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The United States could be on the verge of larger outbreaks of measles.

One in eight children under the age of 17 is susceptible to the disease and would likely get sick if exposed to the dangerous virus, researchers from Emory University in Atlanta reported Thursday.


The situation is most acute among young children: Nearly a quarter of those age 3 and under are now vulnerable to the highly infectious virus.

Measles epidemics used to occur regularly in the pre-vaccine era.

Most children survived what was a nasty infection, but some came away with lasting side-effects, such as permanent hearing loss or intellectual disabilities. And for every 1,000 children infected with measles, one or two died.


But the measles vaccine introduced in the 1960s made the virus a rarity. These days, it is news when something like the recent Disneyland outbreak occurs. An exposure event in late December 2014 at the California theme park triggered at least 117 cases in the United States.

Measles cases are now rare because the country has achieved what’s called herd immunity — a phenomenon in which so few people are susceptible that when viruses come here from other parts of the world, they quickly die out.

In order for herd immunity to exist, at least 92 percent of people need to be protected. The Emory team’s research suggests protection rates may dip below that figure. The only age group studied to hit the 92 percent mark was 13- to 17-year-olds.

“Right now we have a little bit of a buffer,” said lead author Robert Bednarczyk in an interview from San Diego, where he presented his study findings at IDWeek, a major infectious diseases conference. “But it’s just that: a little bit of a buffer.”

“If we do start to see immunization levels dip down a little bit and we see those dips sustained, we could start to lose that overall population level immunity,” he continued. “And if measles get introduced, we may start seeing larger and more severe outbreaks.”

To come up with his estimates, Bednarczyk used data from an annual survey conducted by the Centers for Disease Control and Prevention. The National Immunization Survey-Teen asks parents of adolescent children whether and when they immunized their children. The information is checked against medical records.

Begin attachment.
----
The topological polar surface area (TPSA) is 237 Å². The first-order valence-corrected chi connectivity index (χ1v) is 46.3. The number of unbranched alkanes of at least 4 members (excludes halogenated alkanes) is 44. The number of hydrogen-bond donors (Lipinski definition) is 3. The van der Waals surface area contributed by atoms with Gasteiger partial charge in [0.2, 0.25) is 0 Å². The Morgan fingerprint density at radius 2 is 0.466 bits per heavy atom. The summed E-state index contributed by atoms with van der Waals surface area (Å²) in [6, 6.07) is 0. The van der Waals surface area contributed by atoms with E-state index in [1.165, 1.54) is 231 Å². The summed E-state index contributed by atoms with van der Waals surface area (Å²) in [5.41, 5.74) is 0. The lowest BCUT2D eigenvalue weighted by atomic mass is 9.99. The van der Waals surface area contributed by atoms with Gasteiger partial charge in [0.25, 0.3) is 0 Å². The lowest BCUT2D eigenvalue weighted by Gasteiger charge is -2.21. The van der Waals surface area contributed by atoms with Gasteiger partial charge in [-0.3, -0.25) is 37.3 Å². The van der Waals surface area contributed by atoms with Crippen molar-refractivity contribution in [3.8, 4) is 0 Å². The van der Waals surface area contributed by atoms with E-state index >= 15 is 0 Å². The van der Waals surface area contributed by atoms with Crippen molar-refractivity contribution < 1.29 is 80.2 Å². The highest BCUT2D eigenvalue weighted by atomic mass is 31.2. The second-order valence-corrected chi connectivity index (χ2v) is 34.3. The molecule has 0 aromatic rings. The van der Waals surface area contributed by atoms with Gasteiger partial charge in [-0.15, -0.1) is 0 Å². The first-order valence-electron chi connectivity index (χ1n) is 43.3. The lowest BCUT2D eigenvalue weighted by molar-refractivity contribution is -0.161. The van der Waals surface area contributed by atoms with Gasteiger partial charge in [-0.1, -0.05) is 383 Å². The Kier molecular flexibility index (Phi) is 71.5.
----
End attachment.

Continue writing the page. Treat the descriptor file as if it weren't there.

The CDC recommends that children have one shot from the ages of 12 to 15 months and a booster shot from the ages of 4 to 6 years.

Children over the age of 1 are susceptible to measles if they are not vaccinated at all. And it’s estimated that about 8 percent of those who have had only one dose are still vulnerable to infection. All infants between six months and one year of age are also at risk. (At less than six months, babies have antibodies inherited from their mothers, but those eventually wane.)

Bednarczyk and his colleagues from Emory’s Rollins School of Public Health plugged the survey data into a mathematical model to estimate overall infection risk.

Factoring that about 3 percent of children who are fully vaccinated are nonetheless not protected — a level that still makes the measles shot one of the most effective vaccines — the researchers concluded that about one in eight children age 17 and younger is vulnerable to the virus.

Measles specialist Dr. Neal Halsey, director of the Johns Hopkins Institute for Vaccine Safety in Baltimore, was surprised by that figure. At that level of protection, Halsey said, he would expect more large outbreaks like the one at Disneyland.

That outbreak was blamed on low immunization rates. But it was also compounded by the fact that protection is not evenly spaced.

One of the people infected in California was visiting from Lanaudière, Quebec, and was a member of a religious group that opposes vaccination. The imported case rapidly triggered local transmission. Quebec recorded 159 cases.

The United States eliminated measles in 2000, meaning it stopped the spread of indigenous measles viruses. All cases since then have been triggered by measles viruses imported from other countries.

In recent years, more parents have resisted vaccinating their children against measles, fearing a purported link between the vaccine and autism. That alleged association — initially raised in a since-withdrawn 1998 study in the journal Lancet — has been repudiated.

But the damage to the vaccine’s reputation remains.

This year, health officials reported the first measles death in the United States since 2003, involving a woman in Washington state. And the CDC reported there had been 189 cases this year until Sept. 18 in the country.

That’s better than last year, when the CDC reported 668 cases of measles, the largest tally since elimination in 2000.